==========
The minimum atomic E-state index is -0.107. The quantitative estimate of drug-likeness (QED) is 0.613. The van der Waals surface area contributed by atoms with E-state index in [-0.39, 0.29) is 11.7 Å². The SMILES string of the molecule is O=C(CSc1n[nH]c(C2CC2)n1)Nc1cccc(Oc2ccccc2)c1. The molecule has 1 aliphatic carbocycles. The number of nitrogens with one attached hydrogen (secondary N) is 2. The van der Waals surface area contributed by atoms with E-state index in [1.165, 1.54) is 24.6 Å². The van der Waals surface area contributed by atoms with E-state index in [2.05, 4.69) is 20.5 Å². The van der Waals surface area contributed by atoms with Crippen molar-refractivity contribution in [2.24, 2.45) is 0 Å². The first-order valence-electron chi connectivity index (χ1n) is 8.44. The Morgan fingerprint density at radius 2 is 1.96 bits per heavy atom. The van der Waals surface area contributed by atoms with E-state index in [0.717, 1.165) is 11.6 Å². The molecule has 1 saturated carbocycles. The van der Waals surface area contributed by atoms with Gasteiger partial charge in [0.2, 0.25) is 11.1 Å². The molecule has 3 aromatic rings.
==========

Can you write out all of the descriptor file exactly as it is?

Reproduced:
The minimum atomic E-state index is -0.107. The quantitative estimate of drug-likeness (QED) is 0.613. The van der Waals surface area contributed by atoms with E-state index in [-0.39, 0.29) is 11.7 Å². The SMILES string of the molecule is O=C(CSc1n[nH]c(C2CC2)n1)Nc1cccc(Oc2ccccc2)c1. The molecule has 1 aliphatic carbocycles. The number of nitrogens with one attached hydrogen (secondary N) is 2. The van der Waals surface area contributed by atoms with E-state index in [1.165, 1.54) is 24.6 Å². The van der Waals surface area contributed by atoms with E-state index in [2.05, 4.69) is 20.5 Å². The van der Waals surface area contributed by atoms with Crippen molar-refractivity contribution in [2.24, 2.45) is 0 Å². The first-order valence-electron chi connectivity index (χ1n) is 8.44. The Morgan fingerprint density at radius 2 is 1.96 bits per heavy atom. The van der Waals surface area contributed by atoms with E-state index in [0.717, 1.165) is 11.6 Å². The molecule has 1 saturated carbocycles. The van der Waals surface area contributed by atoms with Gasteiger partial charge in [0.2, 0.25) is 11.1 Å². The molecule has 3 aromatic rings.